Scott, The Martian is another in a series of smart, scientifically accurate, science fiction movies (following 2013’s Gravity and last year’s Interstellar). The Martian puts you right in the action. You immediately care about Watney’s situation and you root for him to succeed. When everything goes south on him we all feel his anguish. If you notice that I’m talking a lot about feelings in this review, it’s for good reason. The science isn’t only what’s showcased here, it’s the emotions of Watney on Mars, and his compatriots on the spaceship above, and his peers at Mission Control back on Earth. I was struck by how the screenwriter (Drew Goddard ) and director (Ridley Scott) kept three different storylines running at once. That makes for a fantastic story.
The Martian is an extraordinary hero story, perhaps the best I’ve seen on the big screen in several years. The movie itself is almost as strong as the hero’s journey; it explodes off the screen, seizing our attention and lifting our hearts for the entire 2 hours and 21 minutes. We have the complete package here: a riveting screenplay, a terrific cast, astounding CGI effects, and a gritty hero worthy of our greatest admiration.
The only element of the hero’s journey that is missing is a “mentor” figure. My thinking is that there are “implied” mentors — all the teachers and trainers who taught him skills in science and survival. The end of the movie, showing him become that teacher to others, drives home that point. We saw that kind of implied mentor in A Walk in the Woods, where Robert Redford’s character reveals the influence of Henry David Thoreau.
Scott, what you’re describing could be “The Mentor’s Journey.” We’ve seen this in other stories. The last role for the hero is to become a mentor; to share his lessons learned with new and upcoming heroes. In The Hunger Games Haymitch is just such a mentor. He was once a tribute for the Hunger Games and he survived by killing off all the other tributes. As such, he became a hero figure. Now, in his twilight days, he passes on what he has learned to newer tributes. His final destination as a hero is to become a mentor.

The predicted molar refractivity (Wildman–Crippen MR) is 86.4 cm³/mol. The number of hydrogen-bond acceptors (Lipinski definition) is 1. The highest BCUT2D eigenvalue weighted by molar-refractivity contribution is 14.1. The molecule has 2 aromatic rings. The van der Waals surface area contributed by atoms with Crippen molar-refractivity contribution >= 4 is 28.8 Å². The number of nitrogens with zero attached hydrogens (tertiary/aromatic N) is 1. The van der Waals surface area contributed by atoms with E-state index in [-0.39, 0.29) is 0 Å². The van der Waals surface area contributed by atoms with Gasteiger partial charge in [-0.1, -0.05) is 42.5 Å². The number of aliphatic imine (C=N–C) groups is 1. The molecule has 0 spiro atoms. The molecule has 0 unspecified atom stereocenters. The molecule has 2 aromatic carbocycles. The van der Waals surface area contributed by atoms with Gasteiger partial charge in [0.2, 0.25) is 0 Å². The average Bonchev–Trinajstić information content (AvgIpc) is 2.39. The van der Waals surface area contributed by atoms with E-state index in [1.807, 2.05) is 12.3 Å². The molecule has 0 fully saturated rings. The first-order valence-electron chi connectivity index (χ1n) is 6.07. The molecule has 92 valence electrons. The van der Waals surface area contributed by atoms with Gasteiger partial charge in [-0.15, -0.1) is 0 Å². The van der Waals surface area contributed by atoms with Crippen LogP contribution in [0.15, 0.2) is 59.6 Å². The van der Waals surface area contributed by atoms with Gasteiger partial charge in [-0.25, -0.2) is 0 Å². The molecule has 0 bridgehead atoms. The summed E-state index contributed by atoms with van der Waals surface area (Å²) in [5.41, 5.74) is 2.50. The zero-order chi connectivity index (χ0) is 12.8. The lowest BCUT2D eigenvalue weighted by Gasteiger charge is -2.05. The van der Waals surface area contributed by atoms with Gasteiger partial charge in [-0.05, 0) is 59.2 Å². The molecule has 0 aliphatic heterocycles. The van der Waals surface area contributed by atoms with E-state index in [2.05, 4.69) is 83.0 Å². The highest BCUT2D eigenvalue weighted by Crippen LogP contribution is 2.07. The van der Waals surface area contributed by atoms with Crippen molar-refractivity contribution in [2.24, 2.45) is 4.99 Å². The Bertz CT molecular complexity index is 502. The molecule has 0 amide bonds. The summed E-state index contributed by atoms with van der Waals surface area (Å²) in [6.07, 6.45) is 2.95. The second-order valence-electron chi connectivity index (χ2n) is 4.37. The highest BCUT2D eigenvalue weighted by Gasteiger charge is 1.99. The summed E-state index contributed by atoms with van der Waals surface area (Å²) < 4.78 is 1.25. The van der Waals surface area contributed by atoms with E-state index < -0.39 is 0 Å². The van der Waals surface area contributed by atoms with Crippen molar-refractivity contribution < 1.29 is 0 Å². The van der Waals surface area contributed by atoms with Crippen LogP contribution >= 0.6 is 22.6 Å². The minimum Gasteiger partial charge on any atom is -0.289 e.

I felt there were a lot of heroes in this story. Of course there’s Watney on Mars. But there are other lesser heroes. There is the director of NASA Teddy Sanders (Jeff Daniels) who has three underlings who act as henchmen (Henderson, Ng, and Moontrose). While he manages the operation, it’s the other three who do the dirty work. We also see a turncoat in Henderson. He defies Sanders and informs the crew. This may be a new secondary character – the Unreliable Henchman. Up on spaceship Ares, there is a crew of followers lead by Captain Melissa Lewis (Jessica Chastain). They are also following the Mastermind/Henchman pattern.
I’d also like to draw your attention to two characters who represent a new kind of secondary character for us – the Ingenious Youngster. In one case we have a young woman, Mindy Park, who spots Watney on the satellite photos. In the next, is the young orbital mechanics scientist Purnell (Donald Glover) who figures out how to get Watney home. Both of these underlings are far down in the hero hierarchy, but without them, the story ends sadly.